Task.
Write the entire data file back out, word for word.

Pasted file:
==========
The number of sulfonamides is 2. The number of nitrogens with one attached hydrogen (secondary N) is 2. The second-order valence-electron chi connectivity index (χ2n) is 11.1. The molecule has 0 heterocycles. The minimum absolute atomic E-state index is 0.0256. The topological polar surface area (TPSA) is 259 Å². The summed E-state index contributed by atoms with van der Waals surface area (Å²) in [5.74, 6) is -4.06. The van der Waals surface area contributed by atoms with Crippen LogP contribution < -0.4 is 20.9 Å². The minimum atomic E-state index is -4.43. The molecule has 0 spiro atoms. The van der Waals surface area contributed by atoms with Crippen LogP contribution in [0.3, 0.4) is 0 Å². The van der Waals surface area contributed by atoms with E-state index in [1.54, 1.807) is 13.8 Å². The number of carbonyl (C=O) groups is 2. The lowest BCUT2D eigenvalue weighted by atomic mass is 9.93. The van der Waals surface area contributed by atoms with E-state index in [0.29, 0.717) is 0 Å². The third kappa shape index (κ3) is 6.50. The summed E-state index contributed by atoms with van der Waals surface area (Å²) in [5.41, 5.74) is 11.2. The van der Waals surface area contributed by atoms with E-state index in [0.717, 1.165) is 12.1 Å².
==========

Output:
The number of sulfonamides is 2. The number of nitrogens with one attached hydrogen (secondary N) is 2. The second-order valence-electron chi connectivity index (χ2n) is 11.1. The molecule has 0 heterocycles. The minimum absolute atomic E-state index is 0.0256. The topological polar surface area (TPSA) is 259 Å². The summed E-state index contributed by atoms with van der Waals surface area (Å²) in [5.74, 6) is -4.06. The van der Waals surface area contributed by atoms with Crippen LogP contribution < -0.4 is 20.9 Å². The minimum atomic E-state index is -4.43. The molecule has 0 spiro atoms. The van der Waals surface area contributed by atoms with Crippen LogP contribution in [0.3, 0.4) is 0 Å². The van der Waals surface area contributed by atoms with E-state index in [1.54, 1.807) is 13.8 Å². The number of carbonyl (C=O) groups is 2. The lowest BCUT2D eigenvalue weighted by atomic mass is 9.93. The van der Waals surface area contributed by atoms with E-state index in [0.29, 0.717) is 0 Å². The third kappa shape index (κ3) is 6.50. The summed E-state index contributed by atoms with van der Waals surface area (Å²) in [5.41, 5.74) is 11.2. The van der Waals surface area contributed by atoms with E-state index in [0.717, 1.165) is 12.1 Å².